Day 141: Five things I’ve learned since leaving the media

Day 141: Five things I’ve learned since leaving the media

Day 141: Five things I’ve learned since leaving the media

Wednesday, 21 May 2014

It’s been a year since I tossed in my press badge and walked away from the media. All those politics, all those battles… I used to think I was fighting for something worthwhile.

Now, I see things a little differently. Maybe I was just deluded all along, or maybe I’ve finally figured out how to articulate years of self-loathing. Anyway, here’s how it looks from the outside.


1 — Journalists have no “off” switch.

Life in the media is all-consuming. We’re on the pulse of what’s happening and it’s our job to know the inside scoop before everyone else does. There isn’t room for anything else.

That’s why, when we’re at dinner with friends, we’re talking about our latest story; when we’re watching the news, we’re wondering whether it affects our story; when we’re playing with our kids, we’re wondering whether a new update just came in; and when there’s a public holiday, we wonder if it’ll affect our readership.

We think we have a life, but the truth is we’ve made it our life.


2 — The people who care most about what’s said in the media are the media…

You can spot the journalists from a mile on social media. We’re the ones who share 20 times the number of FaceBook posts a day compared to everyone else. We’ll also argue about life, the universe, everything, with anyone foolish enough to take the bait… usually other journalists.

We have a pathological desire to generate, lead and monetise public discussion. We like to call it intelligent discussion, but most people would rather spend their time on something less taxing like videos of cats falling over; or simply validating views they already have.

I’m not making a value judgement of people who choose to be narrow-minded, nor of cat videos — I’m just stating a fact. I love cat videos. Here’s one of my favourites.


3 — …and people with something to sell.

If you’re writing “real” news, you’re one of the lucky few.

Most everyone else is working on tourist tips, celebrity gossip, live blogs of television shows, opinion editorials, product reviews; all of them arranged in Top Ten lists and using every opportunity to mention nipple slips, Kim Kardashian and anything else “you won’t believe” in the headline… you could actually go for a couple of weeks without any exposure to the media and it would make no meaningful difference to your life.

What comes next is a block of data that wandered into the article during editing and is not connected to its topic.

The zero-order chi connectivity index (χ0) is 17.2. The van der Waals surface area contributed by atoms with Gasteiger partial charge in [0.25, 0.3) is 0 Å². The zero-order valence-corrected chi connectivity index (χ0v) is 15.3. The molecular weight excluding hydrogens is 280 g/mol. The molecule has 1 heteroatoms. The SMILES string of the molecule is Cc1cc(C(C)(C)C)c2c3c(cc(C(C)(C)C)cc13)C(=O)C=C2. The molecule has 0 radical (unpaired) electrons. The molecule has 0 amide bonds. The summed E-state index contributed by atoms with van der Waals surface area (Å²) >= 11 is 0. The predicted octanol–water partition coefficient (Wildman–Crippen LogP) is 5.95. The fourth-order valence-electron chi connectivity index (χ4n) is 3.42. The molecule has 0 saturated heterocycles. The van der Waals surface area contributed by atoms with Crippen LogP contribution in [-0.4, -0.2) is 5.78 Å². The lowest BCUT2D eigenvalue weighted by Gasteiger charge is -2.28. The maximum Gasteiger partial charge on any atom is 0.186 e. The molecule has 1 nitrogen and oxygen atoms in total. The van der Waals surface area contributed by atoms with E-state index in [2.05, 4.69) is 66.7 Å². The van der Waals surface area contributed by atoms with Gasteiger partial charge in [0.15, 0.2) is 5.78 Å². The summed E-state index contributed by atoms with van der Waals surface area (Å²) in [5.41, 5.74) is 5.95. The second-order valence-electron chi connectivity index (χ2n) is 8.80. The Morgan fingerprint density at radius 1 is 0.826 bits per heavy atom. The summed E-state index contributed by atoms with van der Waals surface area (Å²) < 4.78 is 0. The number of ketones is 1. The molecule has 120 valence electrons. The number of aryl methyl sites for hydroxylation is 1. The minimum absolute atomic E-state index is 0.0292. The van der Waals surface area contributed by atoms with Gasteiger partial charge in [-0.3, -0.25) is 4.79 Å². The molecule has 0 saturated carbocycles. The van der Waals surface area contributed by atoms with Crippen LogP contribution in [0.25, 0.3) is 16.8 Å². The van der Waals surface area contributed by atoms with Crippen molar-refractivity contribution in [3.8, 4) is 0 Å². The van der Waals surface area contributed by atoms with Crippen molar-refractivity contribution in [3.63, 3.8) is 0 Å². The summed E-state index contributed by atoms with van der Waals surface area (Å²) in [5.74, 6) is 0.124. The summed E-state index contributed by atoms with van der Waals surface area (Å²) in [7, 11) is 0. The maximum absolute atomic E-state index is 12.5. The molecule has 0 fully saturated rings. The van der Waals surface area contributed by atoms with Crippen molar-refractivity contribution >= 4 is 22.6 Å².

4 — The media will never return to its former glory, whatever the hell that was.

People still have delusions of a Devil Wears Prada fantasy, but truthfully the media is a little more like Trainspotting. You know, where you’re so desperate for a fix that you’ll climb into The Worst Toilet in Scotland for it.

Just the other day, I saw an old colleague from a well known national news outlet pleading for tips on how to download the latest episodes of True Blood so that she can write an article about them.



5 — Life without regular deadlines feels bananas, but is actually great…

…because people have time to show genuine not-in-an-ironic-sense appreciation and gratitude for your work. This bottle of chardonnay*? This was just for meeting “a” deadline.

This one time, a post-media colleague told me to “push back” on a deadline when I pointed out that we’re under-resourced. I half-expected the universe to collapse on itself at the suggestion (it isn’t called a deadline for nothing, y’know).

Go figure.



*Oh, by the way, I’m experimenting with shutter-drag today


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